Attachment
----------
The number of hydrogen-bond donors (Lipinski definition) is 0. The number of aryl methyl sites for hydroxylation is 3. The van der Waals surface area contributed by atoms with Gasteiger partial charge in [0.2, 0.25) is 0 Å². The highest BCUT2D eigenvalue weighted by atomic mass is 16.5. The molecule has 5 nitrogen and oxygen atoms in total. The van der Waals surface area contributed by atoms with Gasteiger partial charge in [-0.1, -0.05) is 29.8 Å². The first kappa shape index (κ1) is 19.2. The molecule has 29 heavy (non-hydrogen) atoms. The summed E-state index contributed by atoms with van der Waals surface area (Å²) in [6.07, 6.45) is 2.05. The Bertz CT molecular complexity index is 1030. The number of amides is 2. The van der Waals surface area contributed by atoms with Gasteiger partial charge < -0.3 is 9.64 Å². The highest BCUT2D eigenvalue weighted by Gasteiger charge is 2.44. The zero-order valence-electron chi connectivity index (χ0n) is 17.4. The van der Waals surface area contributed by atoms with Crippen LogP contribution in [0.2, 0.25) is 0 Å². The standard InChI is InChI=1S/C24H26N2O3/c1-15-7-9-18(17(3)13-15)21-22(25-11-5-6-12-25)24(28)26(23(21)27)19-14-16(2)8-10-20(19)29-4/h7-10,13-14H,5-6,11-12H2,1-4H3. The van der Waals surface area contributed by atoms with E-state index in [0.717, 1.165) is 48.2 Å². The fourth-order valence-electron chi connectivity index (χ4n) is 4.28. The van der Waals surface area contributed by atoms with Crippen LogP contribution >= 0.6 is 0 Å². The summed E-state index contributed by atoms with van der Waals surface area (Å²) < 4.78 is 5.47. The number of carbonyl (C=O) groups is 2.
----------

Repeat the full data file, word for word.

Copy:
The number of hydrogen-bond donors (Lipinski definition) is 0. The number of aryl methyl sites for hydroxylation is 3. The van der Waals surface area contributed by atoms with Gasteiger partial charge in [0.2, 0.25) is 0 Å². The highest BCUT2D eigenvalue weighted by atomic mass is 16.5. The molecule has 5 nitrogen and oxygen atoms in total. The van der Waals surface area contributed by atoms with Gasteiger partial charge in [-0.1, -0.05) is 29.8 Å². The first kappa shape index (κ1) is 19.2. The molecule has 29 heavy (non-hydrogen) atoms. The summed E-state index contributed by atoms with van der Waals surface area (Å²) in [6.07, 6.45) is 2.05. The Bertz CT molecular complexity index is 1030. The number of amides is 2. The van der Waals surface area contributed by atoms with Gasteiger partial charge < -0.3 is 9.64 Å². The highest BCUT2D eigenvalue weighted by Gasteiger charge is 2.44. The zero-order valence-electron chi connectivity index (χ0n) is 17.4. The van der Waals surface area contributed by atoms with Crippen LogP contribution in [0.2, 0.25) is 0 Å². The standard InChI is InChI=1S/C24H26N2O3/c1-15-7-9-18(17(3)13-15)21-22(25-11-5-6-12-25)24(28)26(23(21)27)19-14-16(2)8-10-20(19)29-4/h7-10,13-14H,5-6,11-12H2,1-4H3. The van der Waals surface area contributed by atoms with E-state index in [0.717, 1.165) is 48.2 Å². The fourth-order valence-electron chi connectivity index (χ4n) is 4.28. The van der Waals surface area contributed by atoms with Crippen LogP contribution >= 0.6 is 0 Å². The summed E-state index contributed by atoms with van der Waals surface area (Å²) < 4.78 is 5.47. The number of carbonyl (C=O) groups is 2.